3. In this inquiry, we set out to analyse the White Paper: to consider the arguments put forward by the Government for the retention and renewal of the UK's current Trident system; to assess the White Paper's assessment of the role of nuclear deterrence in the 21st Century; to examine the Government's analysis of deterrent options, solutions and costs; to consider the international treaty implications of the Government's decision to retain and renew the deterrent and the possible impact of the decision on the UK's non-proliferation efforts; and, to examine whether decisions on the future of the nuclear deterrent are required now. Our intention is to encourage and inform the public debate on the future of the nuclear deterrent by exploring the key issues and questions which should be addressed in that debate. We do not express a view on the merits of retaining and renewing the UK's nuclear deterrent. Endorsing or rejecting the Government's proposals will be for the House of Commons, as a whole, to decide.

4. This inquiry is the third in a series of inquiries which the Committee has conducted into the future of the UK's strategic nuclear deterrent in this Parliament. Our current report should be read in the context of our earlier reports on the future of the UK's strategic nuclear deterrent. The conclusions and recommendations of these reports are printed in Annex 1 to this report.[3]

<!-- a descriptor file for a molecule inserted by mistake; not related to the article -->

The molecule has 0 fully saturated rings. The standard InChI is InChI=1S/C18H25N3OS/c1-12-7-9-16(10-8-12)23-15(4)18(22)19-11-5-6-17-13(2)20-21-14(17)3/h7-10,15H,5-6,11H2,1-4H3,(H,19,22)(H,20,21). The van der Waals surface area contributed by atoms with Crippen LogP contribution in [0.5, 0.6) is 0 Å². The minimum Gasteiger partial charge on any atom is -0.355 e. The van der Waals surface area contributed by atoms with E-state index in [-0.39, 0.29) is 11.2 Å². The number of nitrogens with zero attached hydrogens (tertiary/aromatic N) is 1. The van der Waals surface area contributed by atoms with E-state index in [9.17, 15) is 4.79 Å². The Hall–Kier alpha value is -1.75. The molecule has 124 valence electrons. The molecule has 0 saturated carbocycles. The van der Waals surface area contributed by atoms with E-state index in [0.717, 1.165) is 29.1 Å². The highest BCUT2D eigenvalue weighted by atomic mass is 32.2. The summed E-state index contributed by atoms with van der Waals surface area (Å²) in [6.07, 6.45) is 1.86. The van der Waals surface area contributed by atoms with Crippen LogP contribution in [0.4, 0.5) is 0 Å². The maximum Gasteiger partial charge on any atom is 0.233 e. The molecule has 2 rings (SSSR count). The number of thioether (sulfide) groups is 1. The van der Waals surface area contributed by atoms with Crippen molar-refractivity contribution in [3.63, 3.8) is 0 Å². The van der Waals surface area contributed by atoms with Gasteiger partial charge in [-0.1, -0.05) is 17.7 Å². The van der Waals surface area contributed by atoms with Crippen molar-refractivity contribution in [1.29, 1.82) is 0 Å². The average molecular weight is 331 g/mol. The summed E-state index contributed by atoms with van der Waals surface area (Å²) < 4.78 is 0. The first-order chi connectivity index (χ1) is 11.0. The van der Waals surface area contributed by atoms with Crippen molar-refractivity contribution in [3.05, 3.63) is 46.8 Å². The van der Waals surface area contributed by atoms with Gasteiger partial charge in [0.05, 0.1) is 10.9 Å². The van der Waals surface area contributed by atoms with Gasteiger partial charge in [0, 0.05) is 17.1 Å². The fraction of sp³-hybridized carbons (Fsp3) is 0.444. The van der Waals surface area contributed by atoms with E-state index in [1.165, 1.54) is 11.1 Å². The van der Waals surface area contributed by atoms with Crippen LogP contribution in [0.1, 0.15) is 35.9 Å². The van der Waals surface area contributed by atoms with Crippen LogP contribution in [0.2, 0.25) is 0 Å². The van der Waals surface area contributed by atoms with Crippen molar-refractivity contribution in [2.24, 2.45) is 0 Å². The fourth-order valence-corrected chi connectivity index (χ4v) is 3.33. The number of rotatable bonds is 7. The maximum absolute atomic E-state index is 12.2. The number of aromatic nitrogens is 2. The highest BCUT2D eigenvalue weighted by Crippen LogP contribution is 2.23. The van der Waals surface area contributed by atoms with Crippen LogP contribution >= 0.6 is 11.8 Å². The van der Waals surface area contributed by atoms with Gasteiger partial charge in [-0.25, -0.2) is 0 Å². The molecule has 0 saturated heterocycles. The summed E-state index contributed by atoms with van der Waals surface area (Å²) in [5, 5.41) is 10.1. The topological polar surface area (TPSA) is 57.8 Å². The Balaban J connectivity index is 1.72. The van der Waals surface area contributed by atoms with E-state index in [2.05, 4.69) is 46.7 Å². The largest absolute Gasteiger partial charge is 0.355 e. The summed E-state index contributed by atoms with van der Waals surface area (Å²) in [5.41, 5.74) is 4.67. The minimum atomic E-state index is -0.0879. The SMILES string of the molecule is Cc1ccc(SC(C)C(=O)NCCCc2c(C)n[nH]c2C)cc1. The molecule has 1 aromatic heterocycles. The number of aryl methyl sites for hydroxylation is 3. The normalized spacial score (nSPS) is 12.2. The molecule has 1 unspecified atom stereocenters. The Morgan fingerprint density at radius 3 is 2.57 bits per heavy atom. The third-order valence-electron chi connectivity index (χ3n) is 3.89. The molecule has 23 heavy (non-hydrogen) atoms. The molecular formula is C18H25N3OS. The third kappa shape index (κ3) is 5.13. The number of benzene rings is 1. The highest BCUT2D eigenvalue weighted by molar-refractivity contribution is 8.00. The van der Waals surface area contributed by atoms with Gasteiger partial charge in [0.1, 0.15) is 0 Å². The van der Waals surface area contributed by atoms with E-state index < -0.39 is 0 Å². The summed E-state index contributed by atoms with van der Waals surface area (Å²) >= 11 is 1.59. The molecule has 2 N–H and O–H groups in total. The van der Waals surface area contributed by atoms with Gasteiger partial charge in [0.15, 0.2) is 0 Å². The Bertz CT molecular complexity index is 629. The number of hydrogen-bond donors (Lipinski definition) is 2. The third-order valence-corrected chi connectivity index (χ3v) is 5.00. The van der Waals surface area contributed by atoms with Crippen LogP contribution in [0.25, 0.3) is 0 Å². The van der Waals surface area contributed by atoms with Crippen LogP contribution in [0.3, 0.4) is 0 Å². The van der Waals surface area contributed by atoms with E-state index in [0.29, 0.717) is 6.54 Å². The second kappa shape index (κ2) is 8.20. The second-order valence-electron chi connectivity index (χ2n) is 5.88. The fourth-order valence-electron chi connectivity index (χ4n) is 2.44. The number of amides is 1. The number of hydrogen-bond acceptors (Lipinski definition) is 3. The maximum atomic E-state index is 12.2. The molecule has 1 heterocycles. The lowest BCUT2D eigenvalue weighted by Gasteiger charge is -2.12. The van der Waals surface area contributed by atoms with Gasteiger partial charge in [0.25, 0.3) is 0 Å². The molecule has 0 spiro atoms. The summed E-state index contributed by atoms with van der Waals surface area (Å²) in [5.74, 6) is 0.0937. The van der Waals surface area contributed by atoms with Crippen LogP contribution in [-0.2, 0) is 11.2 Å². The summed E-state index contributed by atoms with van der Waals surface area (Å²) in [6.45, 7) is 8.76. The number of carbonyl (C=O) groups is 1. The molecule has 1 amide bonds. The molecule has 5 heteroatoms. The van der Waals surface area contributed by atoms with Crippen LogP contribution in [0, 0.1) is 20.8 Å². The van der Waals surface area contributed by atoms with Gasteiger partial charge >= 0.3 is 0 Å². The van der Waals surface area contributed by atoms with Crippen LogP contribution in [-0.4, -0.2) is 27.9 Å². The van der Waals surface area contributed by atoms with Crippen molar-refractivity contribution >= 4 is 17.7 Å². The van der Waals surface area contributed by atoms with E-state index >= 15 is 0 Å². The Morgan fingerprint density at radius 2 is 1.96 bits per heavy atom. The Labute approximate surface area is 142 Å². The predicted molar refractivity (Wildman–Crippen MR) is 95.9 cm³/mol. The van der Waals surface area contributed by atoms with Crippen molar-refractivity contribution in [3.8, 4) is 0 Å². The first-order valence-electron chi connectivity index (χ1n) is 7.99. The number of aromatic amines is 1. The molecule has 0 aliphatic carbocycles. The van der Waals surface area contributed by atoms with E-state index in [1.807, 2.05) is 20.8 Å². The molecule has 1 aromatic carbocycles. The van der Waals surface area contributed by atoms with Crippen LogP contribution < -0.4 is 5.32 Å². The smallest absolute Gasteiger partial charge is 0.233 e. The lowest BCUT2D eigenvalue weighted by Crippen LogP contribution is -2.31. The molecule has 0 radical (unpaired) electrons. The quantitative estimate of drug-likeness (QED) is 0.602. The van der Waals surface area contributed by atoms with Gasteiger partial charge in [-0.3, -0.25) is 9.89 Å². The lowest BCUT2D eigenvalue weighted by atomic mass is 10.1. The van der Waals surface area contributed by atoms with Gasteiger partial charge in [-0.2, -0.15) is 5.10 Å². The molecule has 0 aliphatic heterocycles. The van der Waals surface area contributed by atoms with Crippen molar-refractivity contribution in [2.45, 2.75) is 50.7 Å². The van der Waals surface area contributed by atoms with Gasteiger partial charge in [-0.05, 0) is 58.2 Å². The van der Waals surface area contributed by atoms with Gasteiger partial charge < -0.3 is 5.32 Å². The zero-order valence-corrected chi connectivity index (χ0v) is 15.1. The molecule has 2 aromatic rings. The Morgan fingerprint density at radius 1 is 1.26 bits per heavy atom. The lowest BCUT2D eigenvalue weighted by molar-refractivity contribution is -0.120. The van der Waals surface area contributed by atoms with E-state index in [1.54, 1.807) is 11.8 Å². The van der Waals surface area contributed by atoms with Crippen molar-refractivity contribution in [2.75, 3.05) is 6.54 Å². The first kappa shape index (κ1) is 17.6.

5. Our first report, published in July 2006, focused on the strategic context and timetable for decision-making.[4] We considered the threats which the UK's nuclear deterrent was intended to combat and how these threats might evolve over the lifetime of a potential Trident successor. We examined the independence of the UK's nuclear deterrent and the extent to which possession of nuclear weapons was relevant to the UK's international influence and status. We sought to define more clearly the likely decision-making timetable. And we called on the Government to fulfil its commitment to facilitate an open and comprehensive debate in Parliament, and the country at large, on the future of the nuclear deterrent.